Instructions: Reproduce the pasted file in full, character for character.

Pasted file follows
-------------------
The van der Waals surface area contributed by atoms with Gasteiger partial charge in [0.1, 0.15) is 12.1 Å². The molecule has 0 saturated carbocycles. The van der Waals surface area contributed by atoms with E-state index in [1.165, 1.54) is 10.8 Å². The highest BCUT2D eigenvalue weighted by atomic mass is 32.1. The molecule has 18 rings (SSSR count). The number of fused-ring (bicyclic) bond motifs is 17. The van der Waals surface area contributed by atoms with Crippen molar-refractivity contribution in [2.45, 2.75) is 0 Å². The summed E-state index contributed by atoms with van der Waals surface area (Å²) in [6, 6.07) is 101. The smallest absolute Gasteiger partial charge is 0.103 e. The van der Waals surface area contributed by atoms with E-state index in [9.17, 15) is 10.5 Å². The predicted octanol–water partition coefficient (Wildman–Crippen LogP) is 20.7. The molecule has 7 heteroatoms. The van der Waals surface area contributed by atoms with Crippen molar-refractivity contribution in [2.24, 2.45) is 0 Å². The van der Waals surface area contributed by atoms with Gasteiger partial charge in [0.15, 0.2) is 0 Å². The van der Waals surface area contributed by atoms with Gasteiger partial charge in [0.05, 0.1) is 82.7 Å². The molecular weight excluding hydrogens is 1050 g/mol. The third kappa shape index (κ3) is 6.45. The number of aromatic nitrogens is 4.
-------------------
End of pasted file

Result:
The van der Waals surface area contributed by atoms with Gasteiger partial charge in [0.1, 0.15) is 12.1 Å². The molecule has 0 saturated carbocycles. The van der Waals surface area contributed by atoms with E-state index in [1.165, 1.54) is 10.8 Å². The highest BCUT2D eigenvalue weighted by atomic mass is 32.1. The molecule has 18 rings (SSSR count). The number of fused-ring (bicyclic) bond motifs is 17. The van der Waals surface area contributed by atoms with Crippen molar-refractivity contribution in [2.45, 2.75) is 0 Å². The summed E-state index contributed by atoms with van der Waals surface area (Å²) in [6, 6.07) is 101. The smallest absolute Gasteiger partial charge is 0.103 e. The van der Waals surface area contributed by atoms with E-state index in [9.17, 15) is 10.5 Å². The predicted octanol–water partition coefficient (Wildman–Crippen LogP) is 20.7. The molecule has 7 heteroatoms. The van der Waals surface area contributed by atoms with Crippen molar-refractivity contribution in [2.24, 2.45) is 0 Å². The van der Waals surface area contributed by atoms with Gasteiger partial charge in [0.15, 0.2) is 0 Å². The van der Waals surface area contributed by atoms with Gasteiger partial charge in [0.05, 0.1) is 82.7 Å². The molecular weight excluding hydrogens is 1050 g/mol. The third kappa shape index (κ3) is 6.45. The number of aromatic nitrogens is 4.